Never underestimate the power of context. Watching Report on Body, the evening-length dance-theater work by this group from Beijing, I felt I was trying to decipher something written in a language I barely understood. Did I know enough about the history and culture of mainland China to have any real sense of the piece? Devised by choreographer-director Wen Hui and filmmaker-actor Wu Wenguang, Report on Body deals with the roles assigned women–and clothes play a huge part in transforming them. They’re stuffed inside other clothes to create bulging breasts, bellies, and buttocks or littered across the floor in huge piles, the detritus of cultural expectations. In a statement on-line, Wen says, “In the past Chinese women satisfied the needs of men and society by practices such as foot- and breast-binding. Today customs have changed but their offspring continue to satisfy society in other–but equally demeaning–ways. Women continue to be commodities.” Strong stuff, but not exactly unfamiliar to Westerners. What’s unclear is the significance of details: What is the string hanging from the ceiling with bells or balls attached to it? Why are food items announced in English in a voice-over? What do the Chinese characters projected on a video screen mean? What’s the principle ordering the various sections? By the end of the piece, though I had a sense of what Chinese women are not–baby machines, masseuses, prostitutes, consumable images–I still didn’t know what they are. Living Dance Studio, founded in 1994, is clearly worth seeing, however, for its uniqueness and integrity: the group exists outside the state-sponsored system for the arts, so its performers are unpaid and its performances unadvertised and free in China. Museum of Contemporary Art, theater, 220 E. Chicago, 312-397-4010. Through April 27: Friday-Saturday, 8 PM; Sunday, 7 PM. $22. Note: There will be a discussion about the piece Friday, April 25, after the performance, and another about the changing sexual culture in China Sunday, April 27, at 3 PM; both are free. Some of Wu’s videos are being shown in conjunction with the performances; see Section Two film listings under Who Is Listening for My Son? and Dance With Farm Workers.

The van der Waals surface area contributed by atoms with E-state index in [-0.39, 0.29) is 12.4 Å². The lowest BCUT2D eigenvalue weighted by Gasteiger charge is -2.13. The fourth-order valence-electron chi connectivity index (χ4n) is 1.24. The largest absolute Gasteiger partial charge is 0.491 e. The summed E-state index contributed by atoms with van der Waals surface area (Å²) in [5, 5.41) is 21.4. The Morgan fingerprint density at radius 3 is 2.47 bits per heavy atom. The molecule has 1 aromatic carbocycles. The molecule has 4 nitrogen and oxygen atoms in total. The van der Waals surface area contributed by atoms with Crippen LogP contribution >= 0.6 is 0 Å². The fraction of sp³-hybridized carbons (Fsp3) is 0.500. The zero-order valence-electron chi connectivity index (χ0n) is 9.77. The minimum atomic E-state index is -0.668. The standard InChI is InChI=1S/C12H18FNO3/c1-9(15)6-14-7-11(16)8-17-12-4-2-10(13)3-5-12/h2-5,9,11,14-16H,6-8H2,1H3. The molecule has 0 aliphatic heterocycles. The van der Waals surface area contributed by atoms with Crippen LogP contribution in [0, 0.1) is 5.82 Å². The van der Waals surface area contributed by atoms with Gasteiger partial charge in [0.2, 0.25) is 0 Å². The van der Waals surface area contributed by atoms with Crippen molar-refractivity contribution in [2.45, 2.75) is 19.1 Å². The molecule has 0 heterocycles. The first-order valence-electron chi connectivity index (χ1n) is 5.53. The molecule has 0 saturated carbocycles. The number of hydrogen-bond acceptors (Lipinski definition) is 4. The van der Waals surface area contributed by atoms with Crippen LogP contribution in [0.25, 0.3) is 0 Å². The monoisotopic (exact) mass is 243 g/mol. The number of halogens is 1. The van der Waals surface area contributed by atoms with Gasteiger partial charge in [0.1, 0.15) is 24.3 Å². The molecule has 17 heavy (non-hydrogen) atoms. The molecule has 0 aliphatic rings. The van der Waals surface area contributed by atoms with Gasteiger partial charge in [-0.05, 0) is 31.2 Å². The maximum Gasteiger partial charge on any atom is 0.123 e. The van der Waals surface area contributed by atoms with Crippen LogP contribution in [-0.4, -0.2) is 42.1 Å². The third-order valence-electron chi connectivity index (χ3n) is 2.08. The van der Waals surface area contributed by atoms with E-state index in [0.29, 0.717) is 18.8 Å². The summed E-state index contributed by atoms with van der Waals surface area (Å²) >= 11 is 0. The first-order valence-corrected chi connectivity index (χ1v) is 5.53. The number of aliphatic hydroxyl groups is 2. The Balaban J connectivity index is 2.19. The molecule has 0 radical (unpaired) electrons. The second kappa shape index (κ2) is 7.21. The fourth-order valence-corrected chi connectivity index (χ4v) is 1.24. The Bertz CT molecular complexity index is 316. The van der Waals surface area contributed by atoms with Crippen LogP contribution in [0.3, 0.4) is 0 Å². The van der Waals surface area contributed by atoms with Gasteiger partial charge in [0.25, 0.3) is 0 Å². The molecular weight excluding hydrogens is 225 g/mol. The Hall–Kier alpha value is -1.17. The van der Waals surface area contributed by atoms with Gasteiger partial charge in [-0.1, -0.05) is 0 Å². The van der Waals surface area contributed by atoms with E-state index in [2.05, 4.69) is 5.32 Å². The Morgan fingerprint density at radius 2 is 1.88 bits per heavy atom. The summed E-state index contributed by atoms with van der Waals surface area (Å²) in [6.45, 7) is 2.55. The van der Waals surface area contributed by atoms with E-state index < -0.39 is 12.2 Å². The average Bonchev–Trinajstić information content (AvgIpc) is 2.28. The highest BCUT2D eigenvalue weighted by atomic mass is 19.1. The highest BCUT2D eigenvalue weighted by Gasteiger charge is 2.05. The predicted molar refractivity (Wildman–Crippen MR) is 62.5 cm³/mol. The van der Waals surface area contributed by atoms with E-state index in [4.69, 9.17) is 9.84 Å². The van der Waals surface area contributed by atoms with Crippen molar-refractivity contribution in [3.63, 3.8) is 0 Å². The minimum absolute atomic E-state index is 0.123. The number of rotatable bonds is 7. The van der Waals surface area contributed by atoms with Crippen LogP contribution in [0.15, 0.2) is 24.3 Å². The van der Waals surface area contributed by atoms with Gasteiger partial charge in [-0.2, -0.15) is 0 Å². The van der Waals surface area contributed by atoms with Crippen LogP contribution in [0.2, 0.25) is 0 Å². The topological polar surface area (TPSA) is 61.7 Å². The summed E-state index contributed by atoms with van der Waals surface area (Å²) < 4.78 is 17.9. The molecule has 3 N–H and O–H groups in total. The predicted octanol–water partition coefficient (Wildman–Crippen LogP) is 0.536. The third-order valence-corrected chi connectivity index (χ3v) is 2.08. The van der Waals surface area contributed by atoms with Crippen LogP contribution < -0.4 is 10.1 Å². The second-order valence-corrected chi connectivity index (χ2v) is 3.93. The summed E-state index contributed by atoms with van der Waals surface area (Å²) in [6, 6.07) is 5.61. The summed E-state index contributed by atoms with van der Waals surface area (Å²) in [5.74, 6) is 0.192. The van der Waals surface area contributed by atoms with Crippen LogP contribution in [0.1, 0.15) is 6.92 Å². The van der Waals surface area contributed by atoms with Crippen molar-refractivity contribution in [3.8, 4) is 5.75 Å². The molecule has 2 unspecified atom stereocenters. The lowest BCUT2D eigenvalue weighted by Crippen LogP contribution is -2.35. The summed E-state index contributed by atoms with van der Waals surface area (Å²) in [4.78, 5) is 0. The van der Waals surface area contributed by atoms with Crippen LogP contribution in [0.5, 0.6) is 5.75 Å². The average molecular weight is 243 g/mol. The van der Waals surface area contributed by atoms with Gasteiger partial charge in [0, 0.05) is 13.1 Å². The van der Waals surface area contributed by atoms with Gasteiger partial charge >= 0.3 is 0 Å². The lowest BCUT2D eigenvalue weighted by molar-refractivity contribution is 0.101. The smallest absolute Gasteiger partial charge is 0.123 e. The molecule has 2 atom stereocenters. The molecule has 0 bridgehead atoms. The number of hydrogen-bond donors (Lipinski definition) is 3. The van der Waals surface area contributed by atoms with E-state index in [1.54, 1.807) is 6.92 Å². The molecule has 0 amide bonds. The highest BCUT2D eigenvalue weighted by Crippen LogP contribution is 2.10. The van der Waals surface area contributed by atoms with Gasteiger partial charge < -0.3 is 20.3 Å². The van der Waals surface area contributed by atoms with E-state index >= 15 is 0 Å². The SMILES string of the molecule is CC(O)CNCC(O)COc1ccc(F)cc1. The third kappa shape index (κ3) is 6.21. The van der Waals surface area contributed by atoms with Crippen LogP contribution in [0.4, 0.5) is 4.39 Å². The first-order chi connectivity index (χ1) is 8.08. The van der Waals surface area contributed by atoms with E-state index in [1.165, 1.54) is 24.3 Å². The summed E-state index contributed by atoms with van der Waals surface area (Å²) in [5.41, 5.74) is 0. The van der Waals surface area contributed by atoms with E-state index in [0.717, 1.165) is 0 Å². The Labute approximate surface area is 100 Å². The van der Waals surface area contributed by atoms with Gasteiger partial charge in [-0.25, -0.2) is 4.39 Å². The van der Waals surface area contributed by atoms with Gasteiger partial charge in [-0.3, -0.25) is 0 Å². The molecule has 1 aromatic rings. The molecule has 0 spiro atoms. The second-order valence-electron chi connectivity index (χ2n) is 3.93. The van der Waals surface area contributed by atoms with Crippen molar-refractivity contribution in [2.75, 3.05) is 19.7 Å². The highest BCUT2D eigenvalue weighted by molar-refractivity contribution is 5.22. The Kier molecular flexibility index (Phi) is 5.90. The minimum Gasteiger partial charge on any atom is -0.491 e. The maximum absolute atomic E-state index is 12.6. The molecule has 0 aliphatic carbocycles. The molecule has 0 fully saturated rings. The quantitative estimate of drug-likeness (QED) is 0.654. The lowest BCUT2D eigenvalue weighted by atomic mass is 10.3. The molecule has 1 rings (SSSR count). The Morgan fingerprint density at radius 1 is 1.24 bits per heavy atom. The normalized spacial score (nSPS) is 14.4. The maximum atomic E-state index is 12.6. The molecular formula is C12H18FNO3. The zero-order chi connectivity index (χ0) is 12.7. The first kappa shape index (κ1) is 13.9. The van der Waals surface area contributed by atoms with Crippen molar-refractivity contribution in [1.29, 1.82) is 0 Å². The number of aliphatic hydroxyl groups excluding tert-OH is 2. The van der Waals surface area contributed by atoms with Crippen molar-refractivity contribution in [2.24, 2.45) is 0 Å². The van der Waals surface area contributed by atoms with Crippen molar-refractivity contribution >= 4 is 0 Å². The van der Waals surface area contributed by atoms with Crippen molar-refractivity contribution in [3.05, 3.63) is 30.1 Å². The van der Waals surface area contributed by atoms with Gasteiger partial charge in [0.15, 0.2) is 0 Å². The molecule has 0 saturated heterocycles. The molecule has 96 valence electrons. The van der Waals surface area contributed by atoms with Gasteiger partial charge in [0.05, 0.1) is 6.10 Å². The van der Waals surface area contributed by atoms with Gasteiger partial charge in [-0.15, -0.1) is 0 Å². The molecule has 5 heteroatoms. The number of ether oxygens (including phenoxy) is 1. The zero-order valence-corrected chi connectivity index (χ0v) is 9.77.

Art accompanying story in printed newspaper (not available in this archive): photo/Rickey Wong.